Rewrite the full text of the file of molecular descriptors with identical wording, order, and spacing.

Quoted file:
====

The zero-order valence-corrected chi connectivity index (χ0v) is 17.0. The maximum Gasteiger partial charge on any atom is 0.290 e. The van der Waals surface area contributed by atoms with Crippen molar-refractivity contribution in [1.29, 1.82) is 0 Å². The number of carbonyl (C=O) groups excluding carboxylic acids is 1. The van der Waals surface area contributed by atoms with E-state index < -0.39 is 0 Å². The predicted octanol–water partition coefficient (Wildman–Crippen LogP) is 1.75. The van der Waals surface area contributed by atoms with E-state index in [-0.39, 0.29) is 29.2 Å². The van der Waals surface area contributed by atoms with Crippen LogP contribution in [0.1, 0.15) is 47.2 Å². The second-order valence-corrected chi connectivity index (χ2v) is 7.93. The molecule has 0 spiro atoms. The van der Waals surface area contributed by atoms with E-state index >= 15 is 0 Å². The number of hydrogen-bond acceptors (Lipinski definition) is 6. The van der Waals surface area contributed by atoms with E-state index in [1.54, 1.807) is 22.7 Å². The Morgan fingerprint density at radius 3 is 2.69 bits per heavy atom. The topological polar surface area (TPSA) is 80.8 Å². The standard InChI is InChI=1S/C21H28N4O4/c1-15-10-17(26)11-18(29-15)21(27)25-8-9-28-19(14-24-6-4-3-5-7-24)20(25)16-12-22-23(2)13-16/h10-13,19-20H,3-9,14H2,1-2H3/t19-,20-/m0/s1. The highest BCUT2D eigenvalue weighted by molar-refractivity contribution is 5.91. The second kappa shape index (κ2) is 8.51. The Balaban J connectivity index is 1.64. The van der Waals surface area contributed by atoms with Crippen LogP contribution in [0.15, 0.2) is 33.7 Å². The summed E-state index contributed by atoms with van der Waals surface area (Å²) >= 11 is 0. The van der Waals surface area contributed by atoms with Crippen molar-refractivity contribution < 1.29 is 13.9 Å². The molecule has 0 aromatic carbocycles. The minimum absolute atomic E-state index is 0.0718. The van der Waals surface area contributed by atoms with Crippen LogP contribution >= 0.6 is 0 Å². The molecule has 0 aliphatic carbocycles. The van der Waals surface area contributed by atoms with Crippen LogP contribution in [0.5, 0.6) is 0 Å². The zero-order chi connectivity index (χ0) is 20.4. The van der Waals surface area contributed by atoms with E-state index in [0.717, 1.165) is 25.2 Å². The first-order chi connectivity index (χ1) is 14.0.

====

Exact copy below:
The zero-order valence-corrected chi connectivity index (χ0v) is 17.0. The maximum Gasteiger partial charge on any atom is 0.290 e. The van der Waals surface area contributed by atoms with Crippen molar-refractivity contribution in [1.29, 1.82) is 0 Å². The number of carbonyl (C=O) groups excluding carboxylic acids is 1. The van der Waals surface area contributed by atoms with E-state index < -0.39 is 0 Å². The predicted octanol–water partition coefficient (Wildman–Crippen LogP) is 1.75. The van der Waals surface area contributed by atoms with E-state index in [-0.39, 0.29) is 29.2 Å². The van der Waals surface area contributed by atoms with Crippen LogP contribution in [0.1, 0.15) is 47.2 Å². The second-order valence-corrected chi connectivity index (χ2v) is 7.93. The molecule has 0 spiro atoms. The van der Waals surface area contributed by atoms with E-state index >= 15 is 0 Å². The number of hydrogen-bond acceptors (Lipinski definition) is 6. The van der Waals surface area contributed by atoms with E-state index in [1.54, 1.807) is 22.7 Å². The Morgan fingerprint density at radius 3 is 2.69 bits per heavy atom. The topological polar surface area (TPSA) is 80.8 Å². The standard InChI is InChI=1S/C21H28N4O4/c1-15-10-17(26)11-18(29-15)21(27)25-8-9-28-19(14-24-6-4-3-5-7-24)20(25)16-12-22-23(2)13-16/h10-13,19-20H,3-9,14H2,1-2H3/t19-,20-/m0/s1. The highest BCUT2D eigenvalue weighted by molar-refractivity contribution is 5.91. The second kappa shape index (κ2) is 8.51. The Balaban J connectivity index is 1.64. The van der Waals surface area contributed by atoms with Crippen LogP contribution in [0.15, 0.2) is 33.7 Å². The summed E-state index contributed by atoms with van der Waals surface area (Å²) >= 11 is 0. The van der Waals surface area contributed by atoms with Crippen molar-refractivity contribution < 1.29 is 13.9 Å². The molecule has 0 aromatic carbocycles. The minimum absolute atomic E-state index is 0.0718. The van der Waals surface area contributed by atoms with Crippen LogP contribution >= 0.6 is 0 Å². The molecule has 0 aliphatic carbocycles. The van der Waals surface area contributed by atoms with Crippen LogP contribution in [0.5, 0.6) is 0 Å². The zero-order chi connectivity index (χ0) is 20.4. The van der Waals surface area contributed by atoms with E-state index in [0.717, 1.165) is 25.2 Å². The first-order chi connectivity index (χ1) is 14.0.